With this proposal, we aim to do a follow up study of Jurcak et al. (2018) and Kleint et al. (2017), that is, the study of the stratification of the flare atmosphere by means of space- and ground-based instruments with as high temporal cadence as possible to properly constrain the plasma state of the flaring atmosphere. Meanwhile, we aim to run a complementary study of the temporal evolution of the umbra-penumbra boundary with respect to the properties of the magnetic field.  

Spectropolarimetric observations of SP/Hinode will allow us to study the photospheric vector magnetic field within the whole observed sunspot, complementing the smaller FOV of the photospheric and chromospheric IFU-GRIS/GREGOR observations.  

IRIS NUV spectra will allow us to study the Balmer continuum emission and line emissions during flares. Slit-jaw images at Mg II wing (2830 A) will complement the images provided by GREGOR (H, Ca II h, and blue continuum at 450 nm), thus extending information of the chromospheric emission. The observed emission in hydrogen, Ca II and Mg II lines and continuum will be compared with non-LTE RHD models constructed specifically for the observed flare (e.g. using FLARIX code, Kasparova et al. 2019; Heinzel et al. 2017). If Fermi or STIX/Solar Orbiter data are available, they will be used to constrain the flare heating input.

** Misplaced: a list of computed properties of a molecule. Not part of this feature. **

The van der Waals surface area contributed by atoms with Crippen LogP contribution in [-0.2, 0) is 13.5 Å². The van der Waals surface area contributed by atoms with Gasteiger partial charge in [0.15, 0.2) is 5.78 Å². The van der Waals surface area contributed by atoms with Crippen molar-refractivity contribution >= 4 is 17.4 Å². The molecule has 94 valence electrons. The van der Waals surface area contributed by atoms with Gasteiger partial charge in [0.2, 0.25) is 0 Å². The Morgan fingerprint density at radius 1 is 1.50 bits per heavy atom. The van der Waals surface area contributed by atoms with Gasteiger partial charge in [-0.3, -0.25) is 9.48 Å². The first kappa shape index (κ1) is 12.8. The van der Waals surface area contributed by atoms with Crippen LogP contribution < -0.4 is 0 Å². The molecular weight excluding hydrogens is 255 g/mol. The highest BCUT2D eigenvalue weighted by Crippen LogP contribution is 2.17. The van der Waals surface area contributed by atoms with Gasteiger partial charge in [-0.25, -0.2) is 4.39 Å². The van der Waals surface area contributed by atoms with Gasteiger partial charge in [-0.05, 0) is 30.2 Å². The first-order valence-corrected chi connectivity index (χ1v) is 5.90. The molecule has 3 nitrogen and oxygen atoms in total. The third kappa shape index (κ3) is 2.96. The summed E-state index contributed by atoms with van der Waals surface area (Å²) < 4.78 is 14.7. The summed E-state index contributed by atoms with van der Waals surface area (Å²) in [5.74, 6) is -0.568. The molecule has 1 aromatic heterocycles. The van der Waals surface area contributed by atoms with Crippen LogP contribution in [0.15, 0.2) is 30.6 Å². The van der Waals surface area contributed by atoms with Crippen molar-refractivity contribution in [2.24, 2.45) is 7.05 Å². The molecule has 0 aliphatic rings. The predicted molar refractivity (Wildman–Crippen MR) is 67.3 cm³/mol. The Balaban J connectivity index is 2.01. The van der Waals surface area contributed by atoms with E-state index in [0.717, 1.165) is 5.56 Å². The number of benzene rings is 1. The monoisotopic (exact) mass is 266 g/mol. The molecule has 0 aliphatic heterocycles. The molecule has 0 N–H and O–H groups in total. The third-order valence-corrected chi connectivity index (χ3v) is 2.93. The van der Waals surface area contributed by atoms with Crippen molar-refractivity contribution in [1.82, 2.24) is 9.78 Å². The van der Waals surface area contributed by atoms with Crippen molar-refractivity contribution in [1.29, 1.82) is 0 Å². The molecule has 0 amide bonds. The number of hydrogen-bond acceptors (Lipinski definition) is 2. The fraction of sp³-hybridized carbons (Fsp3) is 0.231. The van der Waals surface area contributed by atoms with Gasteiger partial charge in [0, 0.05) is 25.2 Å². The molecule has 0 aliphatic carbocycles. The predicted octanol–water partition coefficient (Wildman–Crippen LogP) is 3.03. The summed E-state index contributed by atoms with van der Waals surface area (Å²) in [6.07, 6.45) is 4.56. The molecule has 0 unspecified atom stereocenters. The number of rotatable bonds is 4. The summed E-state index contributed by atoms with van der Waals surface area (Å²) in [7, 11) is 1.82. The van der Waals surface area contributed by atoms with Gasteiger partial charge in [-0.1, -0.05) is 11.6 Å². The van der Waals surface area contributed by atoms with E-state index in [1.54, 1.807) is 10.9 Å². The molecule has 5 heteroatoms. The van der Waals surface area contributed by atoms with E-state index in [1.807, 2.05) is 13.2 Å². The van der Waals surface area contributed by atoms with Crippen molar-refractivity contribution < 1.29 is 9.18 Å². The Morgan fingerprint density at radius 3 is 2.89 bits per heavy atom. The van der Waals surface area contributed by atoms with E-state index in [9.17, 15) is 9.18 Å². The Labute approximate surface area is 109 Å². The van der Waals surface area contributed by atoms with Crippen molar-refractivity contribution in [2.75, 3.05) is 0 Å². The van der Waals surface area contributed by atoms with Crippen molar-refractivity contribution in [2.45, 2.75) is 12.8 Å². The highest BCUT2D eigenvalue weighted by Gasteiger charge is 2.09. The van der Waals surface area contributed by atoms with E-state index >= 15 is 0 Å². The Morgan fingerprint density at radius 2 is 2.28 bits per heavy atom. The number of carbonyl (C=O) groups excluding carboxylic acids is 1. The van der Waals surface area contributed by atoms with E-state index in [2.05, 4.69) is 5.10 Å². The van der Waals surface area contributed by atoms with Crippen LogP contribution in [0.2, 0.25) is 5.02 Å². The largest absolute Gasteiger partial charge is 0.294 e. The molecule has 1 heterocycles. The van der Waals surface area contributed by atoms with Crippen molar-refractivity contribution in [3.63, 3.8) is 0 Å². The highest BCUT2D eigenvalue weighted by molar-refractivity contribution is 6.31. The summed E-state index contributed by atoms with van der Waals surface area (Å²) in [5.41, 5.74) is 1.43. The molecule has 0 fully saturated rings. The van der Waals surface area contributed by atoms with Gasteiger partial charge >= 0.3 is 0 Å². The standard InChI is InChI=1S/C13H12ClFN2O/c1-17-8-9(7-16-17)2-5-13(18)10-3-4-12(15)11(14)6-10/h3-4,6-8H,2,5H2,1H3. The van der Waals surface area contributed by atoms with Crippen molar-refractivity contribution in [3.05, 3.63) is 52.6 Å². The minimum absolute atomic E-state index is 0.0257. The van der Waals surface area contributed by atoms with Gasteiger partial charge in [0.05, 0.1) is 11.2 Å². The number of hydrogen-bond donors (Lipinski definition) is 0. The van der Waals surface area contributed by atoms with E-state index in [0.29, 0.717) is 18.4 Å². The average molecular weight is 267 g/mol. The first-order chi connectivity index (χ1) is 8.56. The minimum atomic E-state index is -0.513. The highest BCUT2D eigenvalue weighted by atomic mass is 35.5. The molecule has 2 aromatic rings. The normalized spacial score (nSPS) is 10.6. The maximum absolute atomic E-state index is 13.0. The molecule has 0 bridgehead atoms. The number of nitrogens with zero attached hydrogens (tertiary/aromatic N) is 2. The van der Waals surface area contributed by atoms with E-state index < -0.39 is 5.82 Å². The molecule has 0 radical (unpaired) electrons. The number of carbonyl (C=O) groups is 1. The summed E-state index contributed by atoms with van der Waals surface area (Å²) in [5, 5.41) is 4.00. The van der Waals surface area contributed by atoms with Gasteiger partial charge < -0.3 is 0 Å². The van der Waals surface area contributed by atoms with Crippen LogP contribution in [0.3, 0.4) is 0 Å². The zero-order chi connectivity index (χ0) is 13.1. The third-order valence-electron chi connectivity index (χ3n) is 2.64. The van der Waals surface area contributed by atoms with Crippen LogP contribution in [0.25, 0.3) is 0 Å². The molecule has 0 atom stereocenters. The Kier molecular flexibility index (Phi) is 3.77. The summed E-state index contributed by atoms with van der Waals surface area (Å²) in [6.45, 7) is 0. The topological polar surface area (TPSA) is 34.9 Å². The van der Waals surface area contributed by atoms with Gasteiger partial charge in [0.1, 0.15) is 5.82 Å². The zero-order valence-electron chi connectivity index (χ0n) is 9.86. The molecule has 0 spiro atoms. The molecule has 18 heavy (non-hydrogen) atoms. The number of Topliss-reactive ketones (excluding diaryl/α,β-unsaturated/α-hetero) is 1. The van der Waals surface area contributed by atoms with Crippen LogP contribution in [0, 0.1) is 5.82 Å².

XRT will provide information about temperature and emission measures of hot flaring loops, allowing us to track the atmosphere response and structure above chromospheric heights.

 request to SOT
SOT-SP is required. Normal mode map (0.16 arcsec/pixel, 4.8sec integration, 6 cycles) with a FoV of 82 x 82 arcsec  and a temporal cadence of ~43min. 290 Mbits per map, and as many maps as the available telemetry allows.  

If it was possible to change the observing mode if XRT detected a flare, then we would require to change to fast mode map (0.32 arcsec/pixel, 3.2sec integration) with a FoV of 82 x 82 arcsec  and a temporal cadence of ~15min.

 request to XRT
We request the flare program with a medium restrictive setting of the automatic exposure control.  

- Normal mode program: Al-poly and Be-thin, 256x256 arcsec, 30 second cadence, with Be-thin and Med-Be in the pre-flare buffer at a 2s cadence, AEC 1